On draft day, six members of the league and I gathered in a friend’s apartment in Brooklyn. Josh was in San Francisco, but we chatted online for the entire three-plus-hour affair. It was the most we had talked in months. We caught up between picks. We took Hunter Pence 90th, then Josh told me about the beer he was brewing. We debated the perils of drafting too many Mets, took Ike Davis in the 16th round, then moved on to discussing the foundation our friend Mike was pouring for his Noe Valley house. (The same house where Josh and Mike built a kitchen table for my SF apartment, while I stood around and uselessly told jokes.) We questioned Nyjer Morgan’s sanity, drafted him 294th, then wondered about the United States soccer team’s Gold Cup prospects. (We dropped Morgan well before Mexico dismantled the US.) We took Mark Buerhle as our final pick, signed off the chat, then almost immediately started emailing each other thoughts about the squad.
The season began. At the start, Josh consulted me on player moves. Sometime around May 1, he realized I didn’t care and didn’t know anything anyway, so he started adding and dropping guys at will. The details were his role. Mostly, I wanted the opportunity to write long, rambling emails with dramatic titles, sign them Noah “Team President and Chief Enthusiasm Operator” Davis, and have someone other than myself read them. He, I think, appreciated the effort. I know I did his.
(A sample paragraph: “Here in the dog days of August, we demand more. We want the $40 we deserve for winning the division, but we won’t stop there. We won’t? We won’t! Did the Hobbits quit when the bad guys blew up Helms Deep? They did not, despite the fact that the Riders of Rohan had a serious flaw in their defenses. Personally, I would have been demoralized by the fact that no one thought it was maybe not the greatest idea to have a giant hole in the wall. But that’s why I manage fantasy baseball teams and don’t fight evil. Also, it looked like a lot of work to build that wall. I’m tired just thinking about all those rocks. Accio big-ass boulder?”)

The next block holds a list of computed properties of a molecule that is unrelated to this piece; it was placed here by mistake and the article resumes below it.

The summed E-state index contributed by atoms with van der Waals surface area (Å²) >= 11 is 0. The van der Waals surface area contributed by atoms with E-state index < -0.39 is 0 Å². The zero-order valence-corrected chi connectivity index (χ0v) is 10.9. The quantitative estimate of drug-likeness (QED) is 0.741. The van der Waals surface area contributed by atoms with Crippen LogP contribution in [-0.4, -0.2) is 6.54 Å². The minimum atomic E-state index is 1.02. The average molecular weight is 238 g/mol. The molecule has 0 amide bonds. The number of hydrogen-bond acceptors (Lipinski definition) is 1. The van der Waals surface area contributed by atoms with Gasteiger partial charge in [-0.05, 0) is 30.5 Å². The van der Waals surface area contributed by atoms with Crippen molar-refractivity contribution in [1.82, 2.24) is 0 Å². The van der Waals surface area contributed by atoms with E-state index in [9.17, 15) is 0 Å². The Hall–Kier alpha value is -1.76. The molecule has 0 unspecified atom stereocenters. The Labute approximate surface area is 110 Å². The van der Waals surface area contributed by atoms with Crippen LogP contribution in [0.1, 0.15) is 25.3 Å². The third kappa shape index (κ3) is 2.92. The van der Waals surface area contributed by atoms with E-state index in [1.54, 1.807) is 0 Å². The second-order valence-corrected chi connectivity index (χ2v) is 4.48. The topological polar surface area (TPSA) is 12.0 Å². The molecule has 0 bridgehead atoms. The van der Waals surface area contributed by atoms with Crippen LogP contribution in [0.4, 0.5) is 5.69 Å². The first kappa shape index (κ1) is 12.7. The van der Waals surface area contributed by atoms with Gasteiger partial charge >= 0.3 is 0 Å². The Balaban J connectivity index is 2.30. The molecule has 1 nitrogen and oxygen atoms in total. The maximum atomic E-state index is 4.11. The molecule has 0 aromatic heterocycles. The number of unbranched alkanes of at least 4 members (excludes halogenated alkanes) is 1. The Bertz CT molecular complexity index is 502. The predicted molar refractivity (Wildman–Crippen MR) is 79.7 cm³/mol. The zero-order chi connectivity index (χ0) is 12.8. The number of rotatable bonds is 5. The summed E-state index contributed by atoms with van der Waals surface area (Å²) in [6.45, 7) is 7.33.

It was a wonderful pairing. I did little; Josh did a lot. We jumped to the top of our division and stayed there. More importantly, it also gave us a reason to communicate across the country.
An email discussion about whether to start a pitcher morphed into a story about the crumbling fortunes of the Tater Tots, whose success—or recent lack thereof—I was assured had nothing to do with my absence. (This was probably true.) Frequently, the emails and texts wouldn’t go beyond a simple “nice win this week” or “FUCK” when we lost a close match. It didn’t matter. The point was that they existed in the first place. Josh and I are not the type to declare our friendship—it’s just a fact—but the contact was nice. Not important, but certainly fun. And something I had missed.
The (fantasy) baseball season is long. June rolled into July became August. We kept winning, stretching our division lead to double digits. We kept emailing and texting. Fantasy sports are fun. Especially when you’re winning. And doing so with a friend.
Josh and his girlfriend came east for vacation. He proposed on Montauk. She said yes. They dropped by New York City to celebrate. The three of us went to a bar with another college roommate. Josh and I talked about our team incessantly while the roommate and Rachael discussed a wedding planner Google document. We were all content.
Our team marched into the playoffs as the No. 2 seed, and we won our first round match easily. The semifinals were next, so we emailed, texted, and planned. We debated the merits of keeping Josh Collmenter—a brilliant pick up by Josh the previous week—and starting Buerhle. (Yes and yes.) We felt cautiously optimistic, knowing it would be close.
In the end, it came down to the final minutes of the final day. Boring details aside, our opponent’s WHIP was a few thousandths of a point better than ours when the Phillies and St Louis Cardinals entered the 8th inning on Sunday night. We still had Brad Lidge and Ryan Madson available. If either pitched one perfect inning—hell, one perfect batter—we would win.
We didn’t. Charlie Manual sent Joe Blanton out for the 8th and gave some kid named Justin De Flatus his Major League debut in the 9th. Congrats kid, you ruined our season.
We lost the matchup 10-8. At 3:02 a.m., Josh texted: “Still got one week left. 3rd place is ours.”
If we win, we’ll walk with $110. I figure we split the winnings 50-50. At this point, Josh and I are even.